Catchy and Cuban: Camila Cabello’s debut album dazzles

Camilla Breen, Assistant Photo Editor

After parting with famous girl group Fifth Harmony about a year ago, Camila Cabello has finally released her first solo, self-titled album. While she has worked with numerous other artists on features and singles, the album Camila is her first exposure to the world as a solo artist. Cabello has already had a taste of fame from her time into 5H, but this album had the potential to boost her career, or leave her in the dust +with her leftover fans from past girl-group success.

I was pleasantly surprised by Camila. After her single, Crying in the Club, did bad on the charts, this was her fresh start, and she delivered. While most of the songs follow a basic, formulaic pop structure that we see most on the radio, there is still a variation in certain songs; the pop beats intermixed with differing styles and tempos add depth to her music.

Cabello utilizes different genres to shape her debut record; Reggaeton and Latin (an homage to her birthplace of Cuba) influences are clearly visible in songs like Inside Out and Havana, making them instant dance beats for summer. The addition of heartfelt piano ballads (Consequences) and acoustic tunes (Real Friends and All These Years) help to mellow out and neutralize the upbeat songs, and add balance to her album. Adding the different styles adds a uniqueness that many pop albums lack nowadays.

Her vocals remain rather stagnant throughout the album, with the only dramatic change in tone being the high pitched, breathy vocals in the pre-chorus of Never Be the Same. However, those same breathy vocals can sometimes verge on grating. After years of being groomed into stardom by Fifth Harmony, she knows how to stylize her voice into a more mature version than her 20 year-old self would let on. Thankfully, her voice blends well with the chosen instruments, especially on piano songs such as Something’s Gotta Give.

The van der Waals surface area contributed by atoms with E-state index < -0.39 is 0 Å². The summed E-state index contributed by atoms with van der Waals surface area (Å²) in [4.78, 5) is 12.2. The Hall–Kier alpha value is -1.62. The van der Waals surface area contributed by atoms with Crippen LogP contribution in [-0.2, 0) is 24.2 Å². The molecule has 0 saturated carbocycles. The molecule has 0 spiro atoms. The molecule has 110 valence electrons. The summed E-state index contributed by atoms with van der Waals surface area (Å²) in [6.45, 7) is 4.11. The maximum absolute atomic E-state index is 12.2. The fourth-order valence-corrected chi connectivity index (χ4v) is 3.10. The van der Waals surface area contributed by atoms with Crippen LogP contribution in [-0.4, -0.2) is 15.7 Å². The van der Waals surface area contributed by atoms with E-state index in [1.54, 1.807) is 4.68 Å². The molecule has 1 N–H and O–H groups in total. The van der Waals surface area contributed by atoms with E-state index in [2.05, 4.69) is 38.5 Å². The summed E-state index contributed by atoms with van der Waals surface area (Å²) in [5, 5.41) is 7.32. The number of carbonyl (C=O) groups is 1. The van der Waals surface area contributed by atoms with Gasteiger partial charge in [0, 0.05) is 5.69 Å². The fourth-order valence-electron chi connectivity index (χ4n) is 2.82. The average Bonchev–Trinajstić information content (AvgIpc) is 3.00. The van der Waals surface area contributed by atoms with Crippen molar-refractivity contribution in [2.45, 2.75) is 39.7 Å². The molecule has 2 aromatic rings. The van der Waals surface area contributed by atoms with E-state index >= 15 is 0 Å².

The most basic songs on the album would arguably be Into It and In the Dark. Every song on the album is both repetitive yet catchy, but these two more so than the others. I was surprised to find out that neither were released as singles, seeing as they were both so pop-oriented; I could definitely see them on Billboard’s Top 100. To add, She Loves Control samples the same formulaic pop elements we see in every song on the radio: electronic backgrounds, a consistent drum beat, and duplicative lyrics.

However, where Cabello falls short is her songwriting. The downfall of being a pop artist is sacrificing quality lyrics for what will sell as the next top bop, something we hear on almost every song on Camila. There was an opportunity for deeper meanings on a few pieces, but she and her team of writers just missed the bar here. From using overdone phrases (“Loving you was sunshine” from Consequences or “All of the things, I wanna do to you is infinite” from Into It) to the played out metaphor of comparing being in love to doing drugs (“Just like nicotine, heroin, morphine/Suddenly, I’m a fiend and you’re all I need” from Never Be the Same), her lyrics don’t match the spark heard in the instrumentals. Furthermore, all songs except for Real Friends focus on romance, which is a shallow and overdone theme to focus on, especially in an industry that is growing deeper and evolving more every day.

At only 20 years old, Cabello definitely has room (and time) to grow, but Camila was a great jumping-off point for her solo career. Her album is great for singing along to in the car with friends, and serves as good background music for other activities, but I would pass on giving this album a listen if you seek unique, hidden lyrics and instruments.